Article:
MINOT, NORTH DAKOTA —… are doomed to repeat it.
For anyone seeking a timely history lesson, Charles Adams’ For
Good and Evil — the Impact of Taxes on the Course of Civilization is a must read. Mr. Adams points out that good tax systems go bad unless
citizens are able to restrain their governments. History demonstrates
that destructive taxation has ended more civilizations than wars and
all other causes combined.
Thirty-eight state budgets are in the red. The Government Accountability
Office (GAO) estimates that federal debt, on a per-household basis,
is between $299,880 and $754,095. The difference is based on whether
all households are counted or just those that pay income taxes. The
GAO points out that the debt is the result of entitlements and unrestrained
Without dramatic and immediate reform, our country will cease to exist
as we know it. Successful reform requires abolishing entitlements,
reducing the size of government, and imposing fiscal restraints on
“The prosperity as well as the decline of nations has always
had a tax factor; whatever the taxman wants, the taxman gets, including
our liberty, should he so desire,” notes Adams. He points out, “The
first warning phase of rebellion is rampant tax evasion and flight
to avoid tax; the second phase produces riots; and the third phase
is violence.” Of course, it cannot happen to us! But it will.
Speaking of “evasion,” the Obama administration recently
announced a “far-reaching crackdown on offshore tax avoidance.” The
focus of the “crackdown” and — in fact, the major focus
of the new administration’s fiscal policy — is not on spending
reform. It is on how government can get more of what we earn. In short,
the focus is on government spending more!
The “tax reform” effort is draped in the rhetoric of “stopping
tax abuse.” The description is ironic. There is indeed tax abuse.
However, the abuse is not in seeking to keep more of what is earned;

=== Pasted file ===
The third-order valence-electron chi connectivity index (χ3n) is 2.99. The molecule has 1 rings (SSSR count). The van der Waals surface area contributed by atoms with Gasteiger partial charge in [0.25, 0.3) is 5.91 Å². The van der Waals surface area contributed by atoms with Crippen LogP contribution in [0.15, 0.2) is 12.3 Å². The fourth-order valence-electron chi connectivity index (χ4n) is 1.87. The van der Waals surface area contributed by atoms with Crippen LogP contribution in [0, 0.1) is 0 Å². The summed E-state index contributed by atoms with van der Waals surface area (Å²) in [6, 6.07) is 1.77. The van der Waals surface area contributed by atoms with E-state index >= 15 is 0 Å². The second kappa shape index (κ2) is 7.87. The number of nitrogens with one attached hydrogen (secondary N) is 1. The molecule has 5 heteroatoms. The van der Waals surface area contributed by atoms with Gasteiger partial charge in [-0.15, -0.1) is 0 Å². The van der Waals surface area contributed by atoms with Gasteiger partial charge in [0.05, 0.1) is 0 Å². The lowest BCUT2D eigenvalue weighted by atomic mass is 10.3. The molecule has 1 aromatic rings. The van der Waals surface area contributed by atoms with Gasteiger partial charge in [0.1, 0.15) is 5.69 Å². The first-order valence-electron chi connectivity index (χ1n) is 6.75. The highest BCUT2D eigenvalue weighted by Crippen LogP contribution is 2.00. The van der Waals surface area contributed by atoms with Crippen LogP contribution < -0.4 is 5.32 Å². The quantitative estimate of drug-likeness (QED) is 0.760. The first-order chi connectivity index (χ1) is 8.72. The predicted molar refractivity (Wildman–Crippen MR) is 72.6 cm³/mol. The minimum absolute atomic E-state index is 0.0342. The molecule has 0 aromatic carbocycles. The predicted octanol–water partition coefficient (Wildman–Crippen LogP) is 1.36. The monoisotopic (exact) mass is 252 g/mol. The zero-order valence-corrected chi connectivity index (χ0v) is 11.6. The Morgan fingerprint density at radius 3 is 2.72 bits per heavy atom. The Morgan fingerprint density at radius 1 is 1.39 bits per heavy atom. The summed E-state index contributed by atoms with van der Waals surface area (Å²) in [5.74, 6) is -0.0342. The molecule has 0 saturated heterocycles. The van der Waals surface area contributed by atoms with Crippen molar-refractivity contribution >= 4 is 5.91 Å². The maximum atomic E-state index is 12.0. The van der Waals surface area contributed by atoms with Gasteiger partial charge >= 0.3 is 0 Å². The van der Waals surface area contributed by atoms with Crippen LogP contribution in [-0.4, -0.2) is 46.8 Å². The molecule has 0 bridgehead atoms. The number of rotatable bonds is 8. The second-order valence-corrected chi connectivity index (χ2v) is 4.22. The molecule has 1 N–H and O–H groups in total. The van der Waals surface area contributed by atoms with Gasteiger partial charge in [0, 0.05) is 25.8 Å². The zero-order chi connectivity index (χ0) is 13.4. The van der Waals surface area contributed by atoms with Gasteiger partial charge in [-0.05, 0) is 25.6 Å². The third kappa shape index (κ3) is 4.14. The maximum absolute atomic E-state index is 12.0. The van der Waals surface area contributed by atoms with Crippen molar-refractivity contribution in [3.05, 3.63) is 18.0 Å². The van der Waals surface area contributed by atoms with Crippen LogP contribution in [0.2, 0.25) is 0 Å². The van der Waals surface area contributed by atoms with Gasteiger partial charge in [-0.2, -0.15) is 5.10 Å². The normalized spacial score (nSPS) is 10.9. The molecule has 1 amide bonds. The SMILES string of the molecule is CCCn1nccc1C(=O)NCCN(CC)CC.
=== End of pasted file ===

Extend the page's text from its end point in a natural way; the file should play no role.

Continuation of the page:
the abuse is in a tax system honed to take as much of what others earn
as possible. The takers seem outraged and frustrated that people who
work hard want to keep what they earn. Earners who balk at higher and
higher taxation are chided as “greedy.”
The true greed is not found in those who seek to keep what is theirs
but rather in those who seek to take what belongs to someone else.
Our political and education systems have succeeded in twisting words
to mean exactly the opposite of what they really are. Aldous Huxley's
Brave New World and George Orwell's 1984 are here — 25 years later than predicted
but nonetheless here.
Greed is the basis of taxation in America. At its most vile, ever-increasing
taxation of fewer and fewer taxpayers is the ultimate definition of
greed. U.S. taxation long ago ceased funding fundamental services benefiting
the community at large. Today, the vast majority of all government
spending is used to buy and keep political power.
Governments do not create wealth or prosperity. They take and spend
it. When the “taking” is used to benefit the community
at large, the result promotes prosperity. When a tax system strips
away the capital needed by those who actually create jobs, goods, and
services, then prosperity sputters, chokes, and disappears.
Bank robbers rob banks because that is where the money is. Similarly,
governments tax the producers because that is where the money is. What
seems to escape the taxman’s thinking is why the producers have
money. And even less understood is that producers are generally astute.
When the reward imposed by government for hard work and success is
an ever-increasing tax burden, producers will do one of two things
— stop producing or seek ways to keep what has been earned. Politicians
call the latter greed and tax avoidance; history demonstrates the former
is the decline of civilization.
America is in decline, following in the destructive taxing footsteps
of history’s great civilizations. Is there anyone that can lead
us away from our impending decline? We will find out.
A Voice from Fly-Over
A Voice from Fly-Over Country is copyright © 2009 by Robert
L. Hale and the Fitzgerald Griffin
All rights reserved.
Robert L. Hale received his J.D. in law from Gonzaga University Law
School in Spokane, Washington. He is founder and director of a non-profit
public interest law firm. For more than three decades he has been involved
in drafting proposed laws and counseling elected officials in ways
to remove burdensome and unnecessary rules and regulations.
See a complete biographical sketch.
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